31 August, 2016

Verlorenvlei spring flowers

- gardening for biodiversity
in Cape Town, South Africa

We went to live in Porterville to be nearer the West Coast spring flowers. Namaqualand is a little further north.

Along roadside verges, at the edges of fields, and in abandoned fields. Winter rains came? Right time of day, 10 to 4? No breeze or cloud to close the fair weather daisies? You have your back to the sun, looking into the flower’s faces?

Gate to spring flowers in August 2010

Come thru the gate with us in August 2010. In a good year the rain daisies Dimorphotheca pluvialis are spread so thick they look like a snow drift. Bottom right is a sand dune.

24 August, 2016

August in our False Bay garden

- gardening for biodiversity
in Cape Town, South Africa

Our garden is mostly exuberant winter green, with a gentle echo of Sissinghurst White Garden. Arum lilies and follow your nose to the pots of Freesia alba.

Freesia alba 

I found a (cabbage white?) butterfly on the Zantedeschia and a praying mantis patrolling the lime flowers.

17 August, 2016

Wildflowers at Cape Columbine

- gardening for biodiversity
in Cape Town, South Africa

From Porterville in July 2010 we went to the West Coast Mall for a mammoth food shop, and on to Cape Columbine. The Ungardener missed the sea, and I love to see what is in flower.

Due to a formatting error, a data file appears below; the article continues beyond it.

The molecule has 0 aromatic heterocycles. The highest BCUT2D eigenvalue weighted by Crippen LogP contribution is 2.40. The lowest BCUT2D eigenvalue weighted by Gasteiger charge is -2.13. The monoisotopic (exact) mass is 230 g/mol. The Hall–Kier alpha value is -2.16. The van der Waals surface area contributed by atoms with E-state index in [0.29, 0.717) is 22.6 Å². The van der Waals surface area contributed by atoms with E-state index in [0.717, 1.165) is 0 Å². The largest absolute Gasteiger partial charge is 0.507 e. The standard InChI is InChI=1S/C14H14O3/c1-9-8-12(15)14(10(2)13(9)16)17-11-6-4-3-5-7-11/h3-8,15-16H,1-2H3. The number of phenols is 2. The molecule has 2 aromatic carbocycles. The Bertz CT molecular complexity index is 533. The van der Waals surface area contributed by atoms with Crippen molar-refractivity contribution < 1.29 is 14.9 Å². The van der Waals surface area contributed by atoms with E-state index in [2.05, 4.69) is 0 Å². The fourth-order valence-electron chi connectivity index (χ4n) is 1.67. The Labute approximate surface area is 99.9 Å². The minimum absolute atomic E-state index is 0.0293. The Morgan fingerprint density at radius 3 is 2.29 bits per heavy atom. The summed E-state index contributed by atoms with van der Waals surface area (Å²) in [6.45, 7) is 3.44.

Beachcombing at Cape Columbine

Combing the shore for treasure. Sea shells and sea urchins empty green pumpkin shells, a handful of pebbles. Kelp washes up on the beach after winter storms. Lives out its life underwater, rooted on the sea bed. An underwater forest - which can be seen again as far away as the Aleutian Islands in Alaska. Did I mention that our ocean is cold? Bringing fish and penguins. I was sadly combing the shore for plastic flotsam. Discarded snarls of nylon from weekend fishermen. It is a picnic site - there are bins to put the garbage in!

10 August, 2016

Chocolate, cocoa and … Dombeya?

- gardening for biodiversity
in Cape Town, South Africa

Members of the Sterculiaceae family. Dombeya burgessiae is named for Joseph Dombey, a French botanist who worked in Peru and Chile, collecting plants. And there once was a Miss Burgess of Birkenhead, which invites a limerick.

Dombeya in a vase with their faces to the sun
supported by Pelargonium leaves

05 August, 2016

Winter day at Rocher Pan

- gardening for biodiversity
in Cape Town, South Africa

He prefers to choose his days out in brilliant sparkling sunshine, his Swiss roots showing. August 2013 I revelled in a grey winter day, low cloud, heavy sea fog – a world of our own enclosed in grey and damp. We went to CapeNature’s RocherPan Nature Reserve, counting on birds as the pan had filled with winter rain.

We returned in November 2013 to sun and Cape fur seals.

Greater Flamingo at Rocher Pan